With the scientific community potentially facing deep cuts to grant-awarding agencies, like the NIH, advocacy for funding research efforts has been re-ignited. Not only does science funding provide financial support for academic and government scientists, it fuels product development and collaboration opportunities for scientists in industry and scientists abroad. Engaging in the advocacy process and reaching out to policy-makers and the public is a crucial component of maintaining and improving the quality of STEM trainees entering your field as well as your salary and career opportunities.

Below is an introductory guide on how to effectively advocate for science funding.

1.  Get Comfortable

You might feel a little squeamish at the prospect of engaging in the political process at all. After all, the debate of whether scientists should sit on the sidelines and be 100% objective about politics is an ongoing one. However, be assured that many scientists have played important roles as political activists in areas beyond their specific scientific fields. A few prominent examples include Albert Einstein, Ursula Franklin, Harvey Washington Wiley, Rachel Carson! These scientists went beyond advocating for science itself and were called to social causes.

When it comes to advocating for research dollars, you have a major stake in the game. And you shouldn’t worry about making your voice heard—in fact, calling on society to financially support science is widespread and becoming accepted as an ethical practice by more and more scientists. So go on, get out there!

2. Educate Yourself About Science Funding

Next, learn about the history and the issues surrounding science funding. After all, conducting research has evolved since the days when a cloth merchant invented a microscope with common materials and discovered an entire world of microbes! Most scientific discoveries now require vastly more training and resources.

Art Jahnke of Boston University wrote an excellent article detailing how we got to the point where government funds most basic research, and where we might go in the future if a decline in funding continues. In short, scientific efforts could be funded by industry and philanthropic institutions—but competition for these dollars is cutthroat and not a likely short-term solution. For the time being, academic science is underfunded and requires significant external input to maintain its current momentum.

3.  Contact Your Politicians Face-to-Face

Did you know that you have more options than simply writing or calling your representative? As it turns out, there are entire organizations that arrange events and train scientists in the art of advocating for science funding in person! This includes groups like the American Association for the Advancement of Science (AAAS) and the Biotechnology Innovation Organization. AAAS specifically offers workshops to help scientists become familiar with policy and advocacy. And some field-specific associations have their own workshops (see below).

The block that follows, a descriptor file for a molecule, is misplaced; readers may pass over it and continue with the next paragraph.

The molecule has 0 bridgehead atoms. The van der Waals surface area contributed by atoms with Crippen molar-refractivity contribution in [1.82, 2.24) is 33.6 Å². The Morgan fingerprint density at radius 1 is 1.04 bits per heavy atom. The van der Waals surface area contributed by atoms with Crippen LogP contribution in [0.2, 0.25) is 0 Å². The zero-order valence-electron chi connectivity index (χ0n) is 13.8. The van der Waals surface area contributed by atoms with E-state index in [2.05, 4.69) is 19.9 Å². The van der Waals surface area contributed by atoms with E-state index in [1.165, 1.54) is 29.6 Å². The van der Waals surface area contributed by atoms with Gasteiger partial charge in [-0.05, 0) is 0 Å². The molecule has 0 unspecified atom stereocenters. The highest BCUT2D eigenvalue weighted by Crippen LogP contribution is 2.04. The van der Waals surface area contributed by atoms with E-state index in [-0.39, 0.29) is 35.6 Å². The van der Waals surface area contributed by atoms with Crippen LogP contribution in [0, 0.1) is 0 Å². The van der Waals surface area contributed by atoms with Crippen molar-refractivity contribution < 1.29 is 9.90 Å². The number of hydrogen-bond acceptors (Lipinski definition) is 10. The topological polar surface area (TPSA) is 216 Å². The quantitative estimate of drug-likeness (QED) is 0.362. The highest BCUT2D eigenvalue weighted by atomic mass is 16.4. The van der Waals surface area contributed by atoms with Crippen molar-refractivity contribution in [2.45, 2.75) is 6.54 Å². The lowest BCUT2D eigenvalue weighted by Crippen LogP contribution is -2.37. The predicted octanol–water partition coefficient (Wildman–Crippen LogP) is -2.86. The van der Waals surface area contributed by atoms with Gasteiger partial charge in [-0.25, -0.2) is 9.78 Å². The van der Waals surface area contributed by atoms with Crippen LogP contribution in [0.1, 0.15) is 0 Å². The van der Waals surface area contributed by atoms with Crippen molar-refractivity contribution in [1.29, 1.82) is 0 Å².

4.  Get Involved With Professional Associations

Many associations have pages and workshops on advocacy within their fields. Some examples are the American Society for Cell Biology (ASCB), American Society for Biochemistry and Molecular Biology (ASBMB), American Society for Microbiology (ASM), American Chemical Society (ACS), and the Society for Neuroscience (SFN). Check out what your association has to offer!

5.  Make it Your Career

Very few scientists decide to run for public office. Among the 435 members of the House of Representatives, there is only a single physicist, chemist, and microbiologist! One reason for this may be that the public has a lukewarm interest in electing scientists, but most people I know have never considered the possibility to begin with because it seems especially difficult. But current political events have catalyzed an onslaught of scientists looking to run for office.

Another more mainstream option is to go into science policy. There are a plethora of resources on this topic, including from professional associations mentioned above—so be sure to check them out and get involved!

6.  Get Involved With the Community

Finally, the broadest impact that we can have when it comes to improving the scientific funding situation is to persuade the public that dollars put toward research have big implications for the economy. Getting involved with outreach in any capacity teaches people that science creates jobs and fuels innovation and technology for generations to come.

Consider incorporating discussions of science funding into formal outreach events and into everyday conversations with friends and family. Consider CRISPR, which began as an investigation into bacterial defense systems and has rapidly grown into technology that might soon transform medicine and agriculture. Or research into the mating habits of screwworms that ultimately led to eradication of this agricultural pest, saving the U.S. cattle industry an estimated $20 billion!

The bottom line is this: We never know what we can discover when we have the tools and financial support to answer scientific questions. Advocating for science funding is paramount to developing tomorrow’s solutions!

Let us know how your efforts have gone in the comments!

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